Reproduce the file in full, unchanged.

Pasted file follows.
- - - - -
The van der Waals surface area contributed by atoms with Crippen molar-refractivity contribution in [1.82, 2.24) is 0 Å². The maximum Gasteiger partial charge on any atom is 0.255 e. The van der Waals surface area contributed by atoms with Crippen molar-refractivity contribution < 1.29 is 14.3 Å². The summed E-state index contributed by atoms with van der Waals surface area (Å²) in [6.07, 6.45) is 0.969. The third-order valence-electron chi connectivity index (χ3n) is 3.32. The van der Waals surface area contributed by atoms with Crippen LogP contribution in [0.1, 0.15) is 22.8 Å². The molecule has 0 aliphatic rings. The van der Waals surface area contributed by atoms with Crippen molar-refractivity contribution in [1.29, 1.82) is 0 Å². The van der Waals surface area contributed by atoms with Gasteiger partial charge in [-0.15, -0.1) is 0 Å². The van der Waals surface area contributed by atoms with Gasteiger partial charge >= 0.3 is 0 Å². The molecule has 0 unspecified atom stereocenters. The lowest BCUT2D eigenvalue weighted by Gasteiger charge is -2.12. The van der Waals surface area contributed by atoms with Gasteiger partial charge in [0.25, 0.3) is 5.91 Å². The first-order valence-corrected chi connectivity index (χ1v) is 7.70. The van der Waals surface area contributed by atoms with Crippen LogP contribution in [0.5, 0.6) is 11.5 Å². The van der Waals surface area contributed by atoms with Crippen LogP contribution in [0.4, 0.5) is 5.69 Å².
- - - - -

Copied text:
The van der Waals surface area contributed by atoms with Crippen molar-refractivity contribution in [1.82, 2.24) is 0 Å². The maximum Gasteiger partial charge on any atom is 0.255 e. The van der Waals surface area contributed by atoms with Crippen molar-refractivity contribution < 1.29 is 14.3 Å². The summed E-state index contributed by atoms with van der Waals surface area (Å²) in [6.07, 6.45) is 0.969. The third-order valence-electron chi connectivity index (χ3n) is 3.32. The van der Waals surface area contributed by atoms with Crippen LogP contribution in [0.1, 0.15) is 22.8 Å². The molecule has 0 aliphatic rings. The van der Waals surface area contributed by atoms with Crippen molar-refractivity contribution in [1.29, 1.82) is 0 Å². The van der Waals surface area contributed by atoms with Gasteiger partial charge in [-0.15, -0.1) is 0 Å². The van der Waals surface area contributed by atoms with Gasteiger partial charge >= 0.3 is 0 Å². The molecule has 0 unspecified atom stereocenters. The lowest BCUT2D eigenvalue weighted by Gasteiger charge is -2.12. The van der Waals surface area contributed by atoms with Gasteiger partial charge in [0.25, 0.3) is 5.91 Å². The first-order valence-corrected chi connectivity index (χ1v) is 7.70. The van der Waals surface area contributed by atoms with Crippen LogP contribution in [0.5, 0.6) is 11.5 Å². The van der Waals surface area contributed by atoms with Crippen LogP contribution in [0.4, 0.5) is 5.69 Å².